Research must move beyond its narrow focus of proving the link between corporate investment in sustainability and financial performance or competitive advantage. There are many areas to expand research including the value chain, life-cycle analysis, specific inter-industry and company complexities of sustainability, and the role and power of consumers, investors, and other stakeholders.
Highlights from Forum Sessions
The Challenges of Valuing Business Sustainability: An Executive Perspective
Claude Ouimet, Senior Vice President and General Manager, InterfaceFLOR Canada and Latin America
Successful sustainability business practice requires leadership and a shared commitment by everyone, from top management to factory staff, and from front-line employees to the board of directors.
Developing this commitment requires education and takes time.
Sustainability requires accounting systems that incorporate detailed environmental and business performance indicators, and control systems that are aligned with sustainability strategy.
Read page 9 of the full report
Tools for Valuing Business Sustainability: A Systematic Review
John Peloza, Assistant Professor, Simon Fraser University and Ron Yachnin, Principal, Yachnin & Associates
Most academic literature focuses on the overall relationship between social performance and financial performance.
We need more research into the specific drivers through which social performance impacts financial performance.
Many of those who rate business performance are including sustainability items in their assessment tools.
Various financial valuation analyses–ratios, discounted cash flow, economic value-added, rules of thumb, and options pricing–can be used to put dollar values to sustainability activities.
Read page 11 of the full report
Non-Financial Information for Valuing Business Sustainability: An Accounting Perspective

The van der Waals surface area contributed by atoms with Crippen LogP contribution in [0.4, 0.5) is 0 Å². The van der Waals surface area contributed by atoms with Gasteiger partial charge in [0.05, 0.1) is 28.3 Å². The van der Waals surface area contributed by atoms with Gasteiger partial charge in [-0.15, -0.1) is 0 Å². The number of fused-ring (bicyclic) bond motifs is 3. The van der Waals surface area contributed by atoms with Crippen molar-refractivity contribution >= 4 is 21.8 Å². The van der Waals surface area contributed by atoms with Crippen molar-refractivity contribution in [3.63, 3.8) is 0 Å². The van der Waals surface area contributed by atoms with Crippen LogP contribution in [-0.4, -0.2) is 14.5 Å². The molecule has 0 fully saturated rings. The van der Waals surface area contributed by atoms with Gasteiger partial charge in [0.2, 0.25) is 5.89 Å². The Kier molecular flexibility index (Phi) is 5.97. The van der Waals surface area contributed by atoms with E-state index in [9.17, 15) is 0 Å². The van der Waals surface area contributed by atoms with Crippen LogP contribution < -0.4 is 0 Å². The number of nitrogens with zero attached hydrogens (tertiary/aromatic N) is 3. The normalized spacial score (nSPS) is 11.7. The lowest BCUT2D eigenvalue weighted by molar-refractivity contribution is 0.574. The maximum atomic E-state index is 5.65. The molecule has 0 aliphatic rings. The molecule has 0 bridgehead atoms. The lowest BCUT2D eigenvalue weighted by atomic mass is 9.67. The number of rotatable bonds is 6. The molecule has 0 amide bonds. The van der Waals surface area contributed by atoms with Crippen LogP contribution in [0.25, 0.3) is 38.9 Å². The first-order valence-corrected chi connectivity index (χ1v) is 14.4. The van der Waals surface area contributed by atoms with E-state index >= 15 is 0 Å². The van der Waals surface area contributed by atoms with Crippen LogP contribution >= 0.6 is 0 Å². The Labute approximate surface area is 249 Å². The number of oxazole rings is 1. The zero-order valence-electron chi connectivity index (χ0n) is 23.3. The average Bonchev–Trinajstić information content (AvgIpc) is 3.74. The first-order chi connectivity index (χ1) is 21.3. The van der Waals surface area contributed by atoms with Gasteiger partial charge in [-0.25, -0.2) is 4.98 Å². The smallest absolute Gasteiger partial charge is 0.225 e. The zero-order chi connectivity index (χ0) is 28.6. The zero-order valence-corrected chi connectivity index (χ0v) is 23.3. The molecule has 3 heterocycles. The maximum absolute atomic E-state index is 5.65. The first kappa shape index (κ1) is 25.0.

Alan Willis, President, Alan Willis & Associates
It is critical to provide the non-financial information that enables investors and other stakeholders to make their own assessment of business sustainability.
Information valuable to internal decision-making and investors should not be buried in a Sustainability Report, but highlighted in the Management Discussion and Analysis section of the company annual report.
It is a big task for any firm to understand what information it should present, given that different stakeholders have different information needs.
Read page 13 of the full report
Valuing Business Sustainability: An Investor’s Perspective
Michael Jantzi, CEO, Sustainalytics
Mainstream investors are starting to incorporate ESG indicators into their decisions. In Canada, $503 billion in assets are managed under socially responsible investment criteria.
Fund managers are concerned about risk. Climate change has been a key driver for the integration of ESG factors into fund managers’ investment decisions.
“SRI is not transient… but is here to stay.”
Read page 16 of the full report
Technology and Environmental Sustainability: Improving Business Performance
Robert D. Klassen, Professor, Ivey Business School
Sustainability is about asking the right questions. Managers should ask ‘why’ more than they ask ‘how much’ to spend on environmental initiatives. Doing so would create a better understanding internally and externally of how the firm is creating business value through sustainability.
Creating closed-loop supply chains forces firms to forge relationships with suppliers and re-evaluate their processes, which are much higher value-added activities than implementing extensive recycling programs.
Read page 18 of the full report